Salvatore Vitale describes how gravitational wave signals suggest that black holes have completely devoured their companion neutron stars.
Recently, an international team of scientists, including researchers at MIT, announced the detection of a new type of astrophysical system: a collision between a black hole and a neutron star, two of the densest and most exotic objects in the universe.
Scientists have detected collision signals from black holes and neutron stars, but so far have not confirmed the fusion of a black hole with a neutron star. In a study published today in Letters from the astrophysical journal, scientists report observing not one, but two of these rare events, each of which emitted gravitational waves that reverberated through much of the universe before reaching Earth in January 2020, just 10 days from ‘interval.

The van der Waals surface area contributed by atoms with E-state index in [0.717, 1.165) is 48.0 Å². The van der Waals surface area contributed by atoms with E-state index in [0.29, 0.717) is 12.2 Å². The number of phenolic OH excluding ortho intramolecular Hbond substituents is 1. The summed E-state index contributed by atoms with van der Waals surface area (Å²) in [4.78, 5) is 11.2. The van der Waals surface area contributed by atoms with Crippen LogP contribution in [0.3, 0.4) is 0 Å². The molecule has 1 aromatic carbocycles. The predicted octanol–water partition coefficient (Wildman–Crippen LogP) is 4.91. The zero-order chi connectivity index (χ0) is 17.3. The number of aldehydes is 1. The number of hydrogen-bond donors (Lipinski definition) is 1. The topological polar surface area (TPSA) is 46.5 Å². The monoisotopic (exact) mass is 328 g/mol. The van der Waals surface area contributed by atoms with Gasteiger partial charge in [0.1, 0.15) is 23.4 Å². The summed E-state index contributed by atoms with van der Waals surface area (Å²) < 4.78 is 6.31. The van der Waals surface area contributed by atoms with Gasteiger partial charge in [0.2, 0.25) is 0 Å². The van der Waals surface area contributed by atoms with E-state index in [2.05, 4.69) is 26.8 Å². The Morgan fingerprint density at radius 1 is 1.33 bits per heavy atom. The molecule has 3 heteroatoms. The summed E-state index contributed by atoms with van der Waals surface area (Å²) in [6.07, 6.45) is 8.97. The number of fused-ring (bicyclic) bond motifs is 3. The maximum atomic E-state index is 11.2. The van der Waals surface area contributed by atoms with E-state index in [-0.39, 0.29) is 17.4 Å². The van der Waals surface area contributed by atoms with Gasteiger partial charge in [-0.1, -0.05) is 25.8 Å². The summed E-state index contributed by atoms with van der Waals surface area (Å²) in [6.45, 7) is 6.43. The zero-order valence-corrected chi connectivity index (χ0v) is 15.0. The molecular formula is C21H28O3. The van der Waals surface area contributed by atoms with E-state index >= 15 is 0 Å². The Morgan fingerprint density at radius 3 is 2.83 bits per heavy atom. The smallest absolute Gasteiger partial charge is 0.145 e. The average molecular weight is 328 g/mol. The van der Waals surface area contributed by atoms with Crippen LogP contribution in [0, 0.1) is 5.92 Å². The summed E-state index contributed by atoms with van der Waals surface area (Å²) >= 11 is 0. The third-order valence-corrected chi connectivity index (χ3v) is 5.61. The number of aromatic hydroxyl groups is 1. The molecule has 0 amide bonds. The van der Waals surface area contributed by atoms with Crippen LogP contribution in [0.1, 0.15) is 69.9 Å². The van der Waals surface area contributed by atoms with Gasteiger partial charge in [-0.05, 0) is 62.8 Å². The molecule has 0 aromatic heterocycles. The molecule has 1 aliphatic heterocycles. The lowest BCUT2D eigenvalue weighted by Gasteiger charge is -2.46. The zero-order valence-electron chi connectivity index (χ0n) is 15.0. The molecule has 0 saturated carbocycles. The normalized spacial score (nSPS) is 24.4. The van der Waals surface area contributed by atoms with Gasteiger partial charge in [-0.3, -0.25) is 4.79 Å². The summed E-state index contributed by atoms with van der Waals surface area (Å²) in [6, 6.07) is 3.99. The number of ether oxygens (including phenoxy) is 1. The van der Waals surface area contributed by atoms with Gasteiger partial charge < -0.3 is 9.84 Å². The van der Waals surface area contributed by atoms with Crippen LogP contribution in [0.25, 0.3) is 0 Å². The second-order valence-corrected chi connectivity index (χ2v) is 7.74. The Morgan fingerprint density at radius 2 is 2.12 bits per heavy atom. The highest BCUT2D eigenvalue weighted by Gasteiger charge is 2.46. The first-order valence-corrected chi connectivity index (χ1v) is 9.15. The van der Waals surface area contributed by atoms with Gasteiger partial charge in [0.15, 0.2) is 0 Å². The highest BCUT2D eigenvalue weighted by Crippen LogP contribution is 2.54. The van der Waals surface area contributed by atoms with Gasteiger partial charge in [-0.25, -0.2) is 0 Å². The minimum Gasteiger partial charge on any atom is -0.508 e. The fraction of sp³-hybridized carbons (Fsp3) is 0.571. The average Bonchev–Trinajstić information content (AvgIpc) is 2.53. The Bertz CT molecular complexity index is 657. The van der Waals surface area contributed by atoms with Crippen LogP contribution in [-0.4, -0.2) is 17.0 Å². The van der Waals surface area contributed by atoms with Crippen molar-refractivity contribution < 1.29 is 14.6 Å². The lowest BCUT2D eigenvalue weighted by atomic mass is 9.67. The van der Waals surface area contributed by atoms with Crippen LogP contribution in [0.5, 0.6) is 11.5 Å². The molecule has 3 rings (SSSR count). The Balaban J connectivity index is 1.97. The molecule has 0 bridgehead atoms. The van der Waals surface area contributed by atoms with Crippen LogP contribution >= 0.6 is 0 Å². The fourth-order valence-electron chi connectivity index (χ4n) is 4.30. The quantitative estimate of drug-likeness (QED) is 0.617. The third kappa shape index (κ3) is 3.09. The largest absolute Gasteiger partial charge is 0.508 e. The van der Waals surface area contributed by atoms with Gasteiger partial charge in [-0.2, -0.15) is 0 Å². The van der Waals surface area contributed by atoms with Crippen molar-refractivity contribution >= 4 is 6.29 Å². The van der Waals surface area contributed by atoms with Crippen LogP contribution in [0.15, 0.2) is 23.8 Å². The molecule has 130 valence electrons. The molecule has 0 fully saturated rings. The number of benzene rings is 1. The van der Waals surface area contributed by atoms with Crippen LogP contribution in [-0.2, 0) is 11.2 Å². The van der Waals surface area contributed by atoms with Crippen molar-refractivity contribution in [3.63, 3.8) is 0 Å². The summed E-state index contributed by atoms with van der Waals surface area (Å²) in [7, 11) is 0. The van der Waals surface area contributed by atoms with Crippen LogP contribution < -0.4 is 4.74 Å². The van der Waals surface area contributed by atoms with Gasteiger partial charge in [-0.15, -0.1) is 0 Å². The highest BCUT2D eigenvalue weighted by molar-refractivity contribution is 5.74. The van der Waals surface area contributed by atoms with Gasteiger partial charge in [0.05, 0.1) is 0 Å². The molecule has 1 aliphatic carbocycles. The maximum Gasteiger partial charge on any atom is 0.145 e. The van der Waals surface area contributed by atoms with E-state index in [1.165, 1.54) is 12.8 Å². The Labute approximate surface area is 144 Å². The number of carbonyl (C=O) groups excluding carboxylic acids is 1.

The gravitational waves of the two collisions were detected by the Laser Interferometer Gravitational-Wave Observatory (LIGO) of the National Science Foundation in the United States and by Virgo in Italy. The events are named GW200105 and GW200115, for the date on which each gravitational wave was observed. The two signals represent the last moments as a black hole and a neutron star coiled into a spiral and merged. For GW200105, the black hole is estimated to be around 9 times the mass of the sun, with a companion neutron star of around 1.9 solar mass. It is estimated that the two objects merged around 900 million years ago. GW200115 is the product of a black hole of 6 solar masses, which collided with a neutron star about 1.5 times the mass of our sun, about 1 billion years ago. In both events, the black holes were large enough to likely devour their neutron stars completely, leaving very little or no light behind them.